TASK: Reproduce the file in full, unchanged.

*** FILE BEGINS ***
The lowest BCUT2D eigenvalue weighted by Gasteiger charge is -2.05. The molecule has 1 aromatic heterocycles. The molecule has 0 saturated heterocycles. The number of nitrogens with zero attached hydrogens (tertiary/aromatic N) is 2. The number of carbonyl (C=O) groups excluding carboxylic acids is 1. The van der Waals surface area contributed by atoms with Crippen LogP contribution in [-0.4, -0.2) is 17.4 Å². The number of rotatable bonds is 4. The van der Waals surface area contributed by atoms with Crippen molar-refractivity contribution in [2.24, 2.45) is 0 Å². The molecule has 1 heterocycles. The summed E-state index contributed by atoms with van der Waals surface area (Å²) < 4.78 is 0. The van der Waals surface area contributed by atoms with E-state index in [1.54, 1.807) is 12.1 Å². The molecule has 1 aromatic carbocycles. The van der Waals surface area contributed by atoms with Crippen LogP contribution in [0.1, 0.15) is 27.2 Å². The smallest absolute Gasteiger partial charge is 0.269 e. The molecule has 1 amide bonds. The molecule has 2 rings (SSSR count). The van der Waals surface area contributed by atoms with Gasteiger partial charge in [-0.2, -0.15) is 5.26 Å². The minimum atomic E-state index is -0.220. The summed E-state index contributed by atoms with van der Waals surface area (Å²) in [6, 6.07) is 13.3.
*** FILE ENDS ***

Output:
The lowest BCUT2D eigenvalue weighted by Gasteiger charge is -2.05. The molecule has 1 aromatic heterocycles. The molecule has 0 saturated heterocycles. The number of nitrogens with zero attached hydrogens (tertiary/aromatic N) is 2. The number of carbonyl (C=O) groups excluding carboxylic acids is 1. The van der Waals surface area contributed by atoms with Crippen LogP contribution in [-0.4, -0.2) is 17.4 Å². The number of rotatable bonds is 4. The van der Waals surface area contributed by atoms with Crippen molar-refractivity contribution in [2.24, 2.45) is 0 Å². The molecule has 1 heterocycles. The summed E-state index contributed by atoms with van der Waals surface area (Å²) < 4.78 is 0. The van der Waals surface area contributed by atoms with E-state index in [1.54, 1.807) is 12.1 Å². The molecule has 1 aromatic carbocycles. The van der Waals surface area contributed by atoms with Crippen LogP contribution in [0.1, 0.15) is 27.2 Å². The smallest absolute Gasteiger partial charge is 0.269 e. The molecule has 1 amide bonds. The molecule has 2 rings (SSSR count). The van der Waals surface area contributed by atoms with Gasteiger partial charge in [-0.2, -0.15) is 5.26 Å². The minimum atomic E-state index is -0.220. The summed E-state index contributed by atoms with van der Waals surface area (Å²) in [6, 6.07) is 13.3.